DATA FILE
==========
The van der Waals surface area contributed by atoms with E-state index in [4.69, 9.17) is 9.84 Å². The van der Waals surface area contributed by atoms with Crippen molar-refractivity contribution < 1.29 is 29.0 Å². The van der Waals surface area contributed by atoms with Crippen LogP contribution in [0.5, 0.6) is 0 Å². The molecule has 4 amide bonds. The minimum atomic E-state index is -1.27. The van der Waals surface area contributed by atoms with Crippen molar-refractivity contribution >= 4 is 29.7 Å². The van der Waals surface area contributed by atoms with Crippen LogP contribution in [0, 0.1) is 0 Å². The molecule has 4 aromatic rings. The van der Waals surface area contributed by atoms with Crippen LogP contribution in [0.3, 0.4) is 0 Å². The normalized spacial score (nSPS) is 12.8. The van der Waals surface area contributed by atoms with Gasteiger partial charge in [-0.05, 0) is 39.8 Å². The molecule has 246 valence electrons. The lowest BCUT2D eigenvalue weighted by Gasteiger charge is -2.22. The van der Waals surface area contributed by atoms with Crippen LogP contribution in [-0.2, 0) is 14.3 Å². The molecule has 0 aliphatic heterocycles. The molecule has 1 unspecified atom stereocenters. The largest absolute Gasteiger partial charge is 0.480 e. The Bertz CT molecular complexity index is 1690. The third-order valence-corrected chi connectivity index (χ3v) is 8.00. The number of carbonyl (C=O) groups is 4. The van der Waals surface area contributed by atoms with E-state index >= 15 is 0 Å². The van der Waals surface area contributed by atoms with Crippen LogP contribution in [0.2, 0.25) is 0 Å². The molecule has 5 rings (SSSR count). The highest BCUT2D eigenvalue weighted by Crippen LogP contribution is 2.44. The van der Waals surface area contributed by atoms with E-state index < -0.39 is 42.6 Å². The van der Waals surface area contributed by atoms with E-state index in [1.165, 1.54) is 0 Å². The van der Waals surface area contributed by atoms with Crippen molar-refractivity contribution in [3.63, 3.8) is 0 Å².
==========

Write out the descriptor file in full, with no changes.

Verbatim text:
The van der Waals surface area contributed by atoms with E-state index in [4.69, 9.17) is 9.84 Å². The van der Waals surface area contributed by atoms with Crippen molar-refractivity contribution < 1.29 is 29.0 Å². The van der Waals surface area contributed by atoms with Crippen LogP contribution in [0.5, 0.6) is 0 Å². The molecule has 4 amide bonds. The minimum atomic E-state index is -1.27. The van der Waals surface area contributed by atoms with Crippen molar-refractivity contribution >= 4 is 29.7 Å². The van der Waals surface area contributed by atoms with Crippen LogP contribution in [0, 0.1) is 0 Å². The molecule has 4 aromatic rings. The van der Waals surface area contributed by atoms with Crippen LogP contribution in [0.3, 0.4) is 0 Å². The normalized spacial score (nSPS) is 12.8. The van der Waals surface area contributed by atoms with Gasteiger partial charge in [-0.05, 0) is 39.8 Å². The molecule has 246 valence electrons. The lowest BCUT2D eigenvalue weighted by Gasteiger charge is -2.22. The van der Waals surface area contributed by atoms with Crippen LogP contribution in [-0.2, 0) is 14.3 Å². The molecule has 0 aliphatic heterocycles. The molecule has 1 unspecified atom stereocenters. The largest absolute Gasteiger partial charge is 0.480 e. The Bertz CT molecular complexity index is 1690. The third-order valence-corrected chi connectivity index (χ3v) is 8.00. The number of carbonyl (C=O) groups is 4. The van der Waals surface area contributed by atoms with E-state index >= 15 is 0 Å². The van der Waals surface area contributed by atoms with Crippen LogP contribution in [0.2, 0.25) is 0 Å². The molecule has 5 rings (SSSR count). The highest BCUT2D eigenvalue weighted by Crippen LogP contribution is 2.44. The van der Waals surface area contributed by atoms with E-state index < -0.39 is 42.6 Å². The van der Waals surface area contributed by atoms with E-state index in [1.165, 1.54) is 0 Å². The van der Waals surface area contributed by atoms with Crippen molar-refractivity contribution in [3.63, 3.8) is 0 Å².